Tom Cotton Article

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Tom Cotton
Tom Cotton official Senate photo.jpg
United States Senator
from Arkansas
Assumed office
January 3, 2015
Serving with John Boozman
Preceded by Mark Pryor
Member of the U.S. House of Representatives
from Arkansas's 4th district
In office
January 3, 2013 – January 3, 2015
Preceded by Mike Ross
Succeeded by Bruce Westerman
Personal details
BornThomas Bryant Cotton
(1977-05-13) May 13, 1977 (age 41)
Russellville, Arkansas, U.S.
Political party Republican
Spouse(s)
Anna Peckham ( m. 2014)
Children2
Education Harvard University ( BA, JD)
Claremont Graduate University
Website Senate website
Military service
Allegiance  United States
Service/branch  United States Army
Years of service2005–2009 (active)
2009–2013 (reserve)
Rank Army-USA-OF-02.svg Captain
Unit
Battles/wars War on Terrorism
Awards

Thomas Bryant Cotton (born May 13, 1977) is an American politician serving as the junior United States Senator for Arkansas since January 3, 2015. He is a Republican. [1] Cotton was born and raised in Dardanelle, Arkansas. He attended Harvard University as an undergraduate, and later returned to Harvard Law School, graduating in 2002. After law school, he worked for Gibson, Dunn & Crutcher. In 2005, he enlisted in the U.S. Army.

At 41 years old, he is currently the youngest incumbent U.S. Senator. Cotton was first elected to the Senate at age 37 in 2014, defeating two-term Democratic incumbent Mark Pryor. From 2013 to 2015, Cotton served one term in the United States House of Representatives.

Early life, education, and military career, 1977–2013

Formative years and education

Tom Cotton was born on May 13, 1977 in Dardanelle, Arkansas. [2] Cotton's father, Thomas Leonard "Len" Cotton, was a district supervisor in the Arkansas Health Department, and his mother, Avis (née Bryant) Cotton, was a schoolteacher who later became principal of their district's middle school. [3] Cotton's family had lived in rural Arkansas for seven generations, and he grew up on his family's cattle farm. [4] [5] He attended Dardanelle High School where he played on the local and regional basketball teams; standing 6 ft 5 in (1.96 m) tall, he was usually required to play center. [5] [6]

While in high school, Cotton developed an intense desire to attend Harvard University, and worked intently on his studies toward that goal. [5] He was accepted to Harvard after graduating from high school in 1995, and majored in government. At Harvard, Cotton was a member of the editorial board of The Harvard Crimson, often dissenting from the liberal majority. [6] In articles, Cotton addressed what he saw as " sacred cows" such as affirmative action. [7] He graduated with an A.B. magna cum laude in 1998 after only three years of study, having written his senior thesis on The Federalist Papers. [5]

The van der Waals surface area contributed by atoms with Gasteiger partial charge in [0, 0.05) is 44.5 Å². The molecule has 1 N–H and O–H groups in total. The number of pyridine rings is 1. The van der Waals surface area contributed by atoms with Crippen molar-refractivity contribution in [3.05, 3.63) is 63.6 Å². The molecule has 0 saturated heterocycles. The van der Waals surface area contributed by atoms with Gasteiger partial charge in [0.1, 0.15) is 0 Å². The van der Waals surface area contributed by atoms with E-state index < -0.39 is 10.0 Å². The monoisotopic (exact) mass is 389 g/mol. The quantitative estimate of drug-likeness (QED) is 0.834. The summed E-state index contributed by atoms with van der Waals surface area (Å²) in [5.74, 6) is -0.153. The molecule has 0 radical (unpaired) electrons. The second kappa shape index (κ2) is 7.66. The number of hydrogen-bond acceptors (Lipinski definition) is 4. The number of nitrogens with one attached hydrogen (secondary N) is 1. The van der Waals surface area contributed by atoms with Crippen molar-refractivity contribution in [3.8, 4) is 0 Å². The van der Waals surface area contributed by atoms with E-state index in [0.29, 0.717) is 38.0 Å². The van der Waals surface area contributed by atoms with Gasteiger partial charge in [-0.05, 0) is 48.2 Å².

After graduating from Harvard, Cotton was accepted into a master's degree program at Claremont Graduate University. He left in 1999, saying that he found academic life "too sedentary", and instead enrolled at Harvard Law School. [5] Cotton received his J.D. in 2002. [8]

After finishing law school in 2002, he served for a year as a clerk for Judge Jerry Edwin Smith at the United States Court of Appeals for the Fifth Circuit. He then entered the practice of law, working at Gibson, Dunn & Crutcher for a few months, and at the law firm of Charles J. Cooper & Kirk from 2003 to 2004. [9]

Military service

On January 11, 2005, Cotton enlisted in the U.S. Army. [10] Cotton declined offers to serve in the Army J.A.G. Corps and instead volunteered for the infantry. Cotton had resolved to serve as an Army infantryman in his third year of law school while watching live news coverage of the September 11 attacks, and had begun a regimen of physical exercise and studying military history. [11] In March 2005, he entered Officer Candidate School, and in June 2005 was commissioned a Second Lieutenant of Infantry. [12]

In May 2006, Cotton was deployed to Baghdad as part of Operation Iraqi Freedom as a platoon leader with the 101st Airborne Division. In Iraq, he led a 41-man air assault infantry platoon in the 506th Infantry Regiment, and planned and performed daily combat patrols. [12] In December 2006, Cotton was promoted to First Lieutenant. He was assigned as a platoon leader for the 3rd U.S. Infantry Regiment at Arlington National Cemetery in Northern Virginia. [13] In October 2008, Cotton was deployed to eastern Afghanistan. He was assigned within the Train Advise Assist Command – East at its Gamberi forward operating base (FOB) in Laghman Province as the Operations Officer of a Provincial Reconstruction Team, where he planned daily counter-insurgency and reconstruction operations. [12] His 11-month deployment ended on July 20, 2009 and he returned from Afghanistan. [12] He then returned to farming his family ranch. [14]

In July 2010, Cotton transferred to the U.S. Army Reserve. His military record shows his final discharge from the Army Reserve was in May 2013; he was awarded the Bronze Star Medal and earned a Ranger Tab, Combat Infantryman Badge, Parachutist Badge, Air Assault Badge, Afghanistan Campaign Medal, and Iraq Campaign Medal. [12] [15] [16]